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Archive for the ‘Process-relational thought’ Category

Readers of Shadowing the Anthropocene will know that Buddhist thought has influenced my own thinking in profound ways. To be more precise, Buddhist thought, feeling, and practice has influenced my own thought, feeling, and practice. But there are many forms of Buddhism; like all philosophical and religious systems, it is a long and complex historical […]

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(Warning: This post goes into ontological questions of interest only to philosophers.🙂 I leave aside their potential ecological implications for another time. But see Arne Vetlesen’s Cosmologies of the Anthropocene: Panpsychism, Animism, and the Limits of Posthumanism for one take on those. I hope to discuss that book in a future post.) One of the […]

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I had been avoiding the Whitehead Research Project‘s monthly reading groups because of conflicts with other scheduled activities, but today I joined. The reading was a short, unpublished manuscript somewhat misleadingly titled “Freedom and Order,” as it’s mostly about humor, wit, and imagination. Now I understand why I’ve always been put off by, and a […]

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French philosopher and psychoanalyst FĂ©lix Guattari, in his The Three Ecologies, was the first to articulate the threefold nature of ecology, but he failed to provide a clear articulation of why there should be three and only three ecologies — not two, not one, not four or more. What is the ontological justification for this […]

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Social media debates over the J. K. Rowling “transphobia” flare-up have encouraged me to formulate my own position on all of this. I’m still in the midst of that and would be happy for feedback (respectful, please). In general, I see this as an example of what happens when two social movements move forward in […]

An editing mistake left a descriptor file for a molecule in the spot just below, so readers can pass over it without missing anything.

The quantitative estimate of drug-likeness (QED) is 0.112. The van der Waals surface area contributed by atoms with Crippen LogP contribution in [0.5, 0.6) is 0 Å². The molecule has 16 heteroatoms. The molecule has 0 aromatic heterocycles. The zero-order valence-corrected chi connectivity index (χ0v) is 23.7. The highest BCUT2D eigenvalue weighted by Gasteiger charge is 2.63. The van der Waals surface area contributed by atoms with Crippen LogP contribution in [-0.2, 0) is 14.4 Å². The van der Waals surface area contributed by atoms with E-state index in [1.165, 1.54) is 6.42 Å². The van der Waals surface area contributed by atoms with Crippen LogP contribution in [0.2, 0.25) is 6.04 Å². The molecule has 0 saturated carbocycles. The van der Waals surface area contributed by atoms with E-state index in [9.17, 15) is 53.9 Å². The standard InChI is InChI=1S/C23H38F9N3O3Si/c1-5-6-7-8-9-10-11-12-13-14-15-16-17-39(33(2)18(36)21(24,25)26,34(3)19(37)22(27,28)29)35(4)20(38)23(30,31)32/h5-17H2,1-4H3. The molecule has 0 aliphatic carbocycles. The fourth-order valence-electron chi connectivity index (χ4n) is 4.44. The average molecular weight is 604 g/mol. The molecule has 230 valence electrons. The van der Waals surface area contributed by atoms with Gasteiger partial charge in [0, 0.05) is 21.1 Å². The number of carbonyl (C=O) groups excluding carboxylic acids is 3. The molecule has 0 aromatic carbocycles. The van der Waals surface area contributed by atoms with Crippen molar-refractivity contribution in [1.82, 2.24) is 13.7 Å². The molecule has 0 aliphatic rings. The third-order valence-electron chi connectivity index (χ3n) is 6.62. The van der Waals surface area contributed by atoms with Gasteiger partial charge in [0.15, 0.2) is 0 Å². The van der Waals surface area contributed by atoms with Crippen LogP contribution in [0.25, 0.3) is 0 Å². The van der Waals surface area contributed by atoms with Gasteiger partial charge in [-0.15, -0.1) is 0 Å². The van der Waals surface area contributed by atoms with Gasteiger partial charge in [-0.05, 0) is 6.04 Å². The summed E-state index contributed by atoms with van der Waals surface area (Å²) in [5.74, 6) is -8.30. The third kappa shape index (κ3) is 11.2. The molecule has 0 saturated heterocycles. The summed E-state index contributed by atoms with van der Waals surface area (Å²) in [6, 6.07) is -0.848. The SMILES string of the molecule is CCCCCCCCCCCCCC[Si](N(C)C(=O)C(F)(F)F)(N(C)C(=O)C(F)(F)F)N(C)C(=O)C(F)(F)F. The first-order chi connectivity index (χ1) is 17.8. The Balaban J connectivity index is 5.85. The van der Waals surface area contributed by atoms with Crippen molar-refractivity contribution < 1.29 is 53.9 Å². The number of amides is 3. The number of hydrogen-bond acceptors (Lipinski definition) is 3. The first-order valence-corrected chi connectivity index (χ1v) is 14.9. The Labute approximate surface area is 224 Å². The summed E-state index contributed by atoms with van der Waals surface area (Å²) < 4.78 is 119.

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As I explain in Shadowing the Anthropocene, process-relational philosophy in a Peircian-Whiteheadian vein takes aesthetics to be first, ethics to be second, and logic (which, in our time, we need to think of also as eco-logic) to be third. This is not a temporal sequence, but a logical one: aesthetics is found in the response […]

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Part Two of my book Shadowing the Anthropocene (open access to all) outlines a system of “bodymindfulness” practice rooted in the mindfulness meditation system of Shinzen Young, but extended triadically to account for the active nature of living. Here are a couple of comments on and tweaks to that system, which I’ll refer to as […]

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It’s wonderful to see that process-relational theory is getting noticed in the study of social-ecological systems. A new article in Ecology and Society, Garcia et al’s “Adopting process-relational perspectives to tackle the challenges of social-ecological systems research,” argues that a process-relational perspective, “which focuses on nonequilibrium dynamics and relations between processes,” can help the field […]

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A very helpful analytical review of the “relational paradigm in sustainability research, practice, and education” has just been published online by Ambio. While it’s limited to a certain selection of key publications, the article, by European sustainabililty researchers Zack Walsh, Jessica Bohme, and Christine Wamsler, covers the terrain of “relational approaches” to ontology, epistemology, and […]

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Peter Brannen’s Atlantic article “The Anthropocene is a Joke” provides a helpful cold shower for those who’ve gotten a little too drunk on the concept of the Anthropocene. The entire article is worth reading. Here are a few snippets:

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I keep trying to rephrase the second piece of the “double insight” — or two ontological “twists” — around which the philosophical argument of Shadowing the Anthropocene (and Ecologies of the Moving Image) is woven. The first insight is the process-relational one, which is at the core of both A. N. Whitehead’s metaphysics and many variations […]

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I originally presented a “primer” to process-relational philosophy on this blog back in 2010. A substantially updated version of it is part of my book, Shadowing the Anthropocene. Here it is as a stand-alone, 10-page PDF file.

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